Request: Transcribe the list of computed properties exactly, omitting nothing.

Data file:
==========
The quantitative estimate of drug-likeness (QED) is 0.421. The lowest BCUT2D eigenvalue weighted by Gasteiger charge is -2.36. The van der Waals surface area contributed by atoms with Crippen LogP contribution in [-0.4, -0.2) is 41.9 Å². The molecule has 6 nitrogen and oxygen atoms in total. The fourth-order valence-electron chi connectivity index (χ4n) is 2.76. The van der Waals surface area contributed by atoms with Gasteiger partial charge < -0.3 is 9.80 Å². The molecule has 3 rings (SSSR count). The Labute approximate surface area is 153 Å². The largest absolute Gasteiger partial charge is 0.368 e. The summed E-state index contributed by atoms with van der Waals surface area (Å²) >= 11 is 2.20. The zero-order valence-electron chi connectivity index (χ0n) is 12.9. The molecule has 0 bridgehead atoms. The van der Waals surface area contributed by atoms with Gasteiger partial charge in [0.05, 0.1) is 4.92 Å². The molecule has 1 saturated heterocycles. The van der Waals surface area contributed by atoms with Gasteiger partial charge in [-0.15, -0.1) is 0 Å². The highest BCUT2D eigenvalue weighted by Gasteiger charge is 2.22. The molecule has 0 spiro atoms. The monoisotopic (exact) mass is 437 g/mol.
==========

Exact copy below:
The quantitative estimate of drug-likeness (QED) is 0.421. The lowest BCUT2D eigenvalue weighted by Gasteiger charge is -2.36. The van der Waals surface area contributed by atoms with Crippen LogP contribution in [-0.4, -0.2) is 41.9 Å². The molecule has 6 nitrogen and oxygen atoms in total. The fourth-order valence-electron chi connectivity index (χ4n) is 2.76. The van der Waals surface area contributed by atoms with Gasteiger partial charge < -0.3 is 9.80 Å². The molecule has 3 rings (SSSR count). The Labute approximate surface area is 153 Å². The largest absolute Gasteiger partial charge is 0.368 e. The summed E-state index contributed by atoms with van der Waals surface area (Å²) >= 11 is 2.20. The zero-order valence-electron chi connectivity index (χ0n) is 12.9. The molecule has 0 bridgehead atoms. The van der Waals surface area contributed by atoms with Gasteiger partial charge in [0.05, 0.1) is 4.92 Å². The molecule has 1 saturated heterocycles. The van der Waals surface area contributed by atoms with Gasteiger partial charge in [-0.15, -0.1) is 0 Å². The highest BCUT2D eigenvalue weighted by Gasteiger charge is 2.22. The molecule has 0 spiro atoms. The monoisotopic (exact) mass is 437 g/mol.